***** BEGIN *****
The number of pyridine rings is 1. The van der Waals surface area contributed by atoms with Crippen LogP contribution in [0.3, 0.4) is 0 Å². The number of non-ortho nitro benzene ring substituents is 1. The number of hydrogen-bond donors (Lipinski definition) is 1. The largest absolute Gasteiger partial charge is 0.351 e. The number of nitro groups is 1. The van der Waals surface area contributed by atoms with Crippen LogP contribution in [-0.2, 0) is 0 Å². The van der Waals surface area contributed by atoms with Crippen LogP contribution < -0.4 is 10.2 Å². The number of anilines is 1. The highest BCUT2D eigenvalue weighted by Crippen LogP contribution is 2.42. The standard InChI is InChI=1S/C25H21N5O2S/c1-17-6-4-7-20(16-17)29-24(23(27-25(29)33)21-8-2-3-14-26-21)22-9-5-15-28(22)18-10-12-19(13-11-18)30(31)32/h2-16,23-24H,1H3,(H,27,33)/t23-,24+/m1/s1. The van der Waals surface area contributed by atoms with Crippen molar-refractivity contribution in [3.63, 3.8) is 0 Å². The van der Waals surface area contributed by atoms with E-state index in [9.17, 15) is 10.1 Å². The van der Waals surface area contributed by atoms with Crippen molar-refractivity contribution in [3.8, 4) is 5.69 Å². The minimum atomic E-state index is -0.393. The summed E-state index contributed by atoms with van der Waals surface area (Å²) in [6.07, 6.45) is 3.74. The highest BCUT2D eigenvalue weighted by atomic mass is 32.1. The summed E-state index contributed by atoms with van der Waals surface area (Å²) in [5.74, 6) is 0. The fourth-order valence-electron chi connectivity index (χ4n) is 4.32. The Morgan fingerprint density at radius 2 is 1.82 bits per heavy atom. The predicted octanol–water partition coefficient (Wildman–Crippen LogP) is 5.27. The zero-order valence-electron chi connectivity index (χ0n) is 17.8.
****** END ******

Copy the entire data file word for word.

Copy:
The number of pyridine rings is 1. The van der Waals surface area contributed by atoms with Crippen LogP contribution in [0.3, 0.4) is 0 Å². The number of non-ortho nitro benzene ring substituents is 1. The number of hydrogen-bond donors (Lipinski definition) is 1. The largest absolute Gasteiger partial charge is 0.351 e. The number of nitro groups is 1. The van der Waals surface area contributed by atoms with Crippen LogP contribution in [-0.2, 0) is 0 Å². The van der Waals surface area contributed by atoms with Crippen LogP contribution < -0.4 is 10.2 Å². The number of anilines is 1. The highest BCUT2D eigenvalue weighted by Crippen LogP contribution is 2.42. The standard InChI is InChI=1S/C25H21N5O2S/c1-17-6-4-7-20(16-17)29-24(23(27-25(29)33)21-8-2-3-14-26-21)22-9-5-15-28(22)18-10-12-19(13-11-18)30(31)32/h2-16,23-24H,1H3,(H,27,33)/t23-,24+/m1/s1. The van der Waals surface area contributed by atoms with Crippen molar-refractivity contribution in [3.63, 3.8) is 0 Å². The van der Waals surface area contributed by atoms with E-state index in [9.17, 15) is 10.1 Å². The van der Waals surface area contributed by atoms with Crippen molar-refractivity contribution in [3.8, 4) is 5.69 Å². The minimum atomic E-state index is -0.393. The summed E-state index contributed by atoms with van der Waals surface area (Å²) in [6.07, 6.45) is 3.74. The highest BCUT2D eigenvalue weighted by atomic mass is 32.1. The summed E-state index contributed by atoms with van der Waals surface area (Å²) in [5.74, 6) is 0. The fourth-order valence-electron chi connectivity index (χ4n) is 4.32. The Morgan fingerprint density at radius 2 is 1.82 bits per heavy atom. The predicted octanol–water partition coefficient (Wildman–Crippen LogP) is 5.27. The zero-order valence-electron chi connectivity index (χ0n) is 17.8.